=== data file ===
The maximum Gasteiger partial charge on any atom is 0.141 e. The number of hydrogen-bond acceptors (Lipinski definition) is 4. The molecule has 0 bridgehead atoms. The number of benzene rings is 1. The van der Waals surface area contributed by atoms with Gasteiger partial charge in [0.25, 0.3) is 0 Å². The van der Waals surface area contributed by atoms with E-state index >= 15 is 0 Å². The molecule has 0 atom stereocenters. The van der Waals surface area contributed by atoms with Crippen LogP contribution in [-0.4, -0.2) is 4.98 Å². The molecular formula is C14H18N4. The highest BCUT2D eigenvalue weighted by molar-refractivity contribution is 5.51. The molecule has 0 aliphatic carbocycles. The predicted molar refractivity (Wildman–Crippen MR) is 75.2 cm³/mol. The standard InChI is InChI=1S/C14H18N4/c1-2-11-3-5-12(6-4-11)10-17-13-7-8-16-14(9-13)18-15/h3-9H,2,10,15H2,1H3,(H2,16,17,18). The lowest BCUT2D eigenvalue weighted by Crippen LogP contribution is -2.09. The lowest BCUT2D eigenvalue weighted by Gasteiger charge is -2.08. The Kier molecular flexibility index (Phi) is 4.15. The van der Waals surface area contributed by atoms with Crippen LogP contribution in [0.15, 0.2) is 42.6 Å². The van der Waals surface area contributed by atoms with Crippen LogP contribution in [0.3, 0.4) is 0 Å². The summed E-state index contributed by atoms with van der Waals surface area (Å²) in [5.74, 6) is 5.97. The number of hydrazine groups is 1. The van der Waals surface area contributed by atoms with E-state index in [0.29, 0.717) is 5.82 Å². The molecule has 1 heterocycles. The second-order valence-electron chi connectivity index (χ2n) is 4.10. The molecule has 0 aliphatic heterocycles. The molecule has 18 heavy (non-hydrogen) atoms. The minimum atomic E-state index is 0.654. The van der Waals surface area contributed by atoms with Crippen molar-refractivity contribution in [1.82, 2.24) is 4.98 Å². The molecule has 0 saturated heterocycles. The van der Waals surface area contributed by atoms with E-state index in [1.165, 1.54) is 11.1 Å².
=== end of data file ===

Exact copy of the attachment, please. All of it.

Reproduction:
The maximum Gasteiger partial charge on any atom is 0.141 e. The number of hydrogen-bond acceptors (Lipinski definition) is 4. The molecule has 0 bridgehead atoms. The number of benzene rings is 1. The van der Waals surface area contributed by atoms with Gasteiger partial charge in [0.25, 0.3) is 0 Å². The van der Waals surface area contributed by atoms with E-state index >= 15 is 0 Å². The molecule has 0 atom stereocenters. The van der Waals surface area contributed by atoms with Crippen LogP contribution in [-0.4, -0.2) is 4.98 Å². The molecular formula is C14H18N4. The highest BCUT2D eigenvalue weighted by molar-refractivity contribution is 5.51. The molecule has 0 aliphatic carbocycles. The predicted molar refractivity (Wildman–Crippen MR) is 75.2 cm³/mol. The standard InChI is InChI=1S/C14H18N4/c1-2-11-3-5-12(6-4-11)10-17-13-7-8-16-14(9-13)18-15/h3-9H,2,10,15H2,1H3,(H2,16,17,18). The lowest BCUT2D eigenvalue weighted by Crippen LogP contribution is -2.09. The lowest BCUT2D eigenvalue weighted by Gasteiger charge is -2.08. The Kier molecular flexibility index (Phi) is 4.15. The van der Waals surface area contributed by atoms with Crippen LogP contribution in [0.15, 0.2) is 42.6 Å². The van der Waals surface area contributed by atoms with Crippen LogP contribution in [0.3, 0.4) is 0 Å². The summed E-state index contributed by atoms with van der Waals surface area (Å²) in [5.74, 6) is 5.97. The number of hydrazine groups is 1. The van der Waals surface area contributed by atoms with E-state index in [0.29, 0.717) is 5.82 Å². The molecule has 1 heterocycles. The second-order valence-electron chi connectivity index (χ2n) is 4.10. The molecule has 0 aliphatic heterocycles. The molecule has 18 heavy (non-hydrogen) atoms. The minimum atomic E-state index is 0.654. The van der Waals surface area contributed by atoms with Crippen molar-refractivity contribution in [1.82, 2.24) is 4.98 Å². The molecule has 0 saturated heterocycles. The van der Waals surface area contributed by atoms with E-state index in [1.165, 1.54) is 11.1 Å².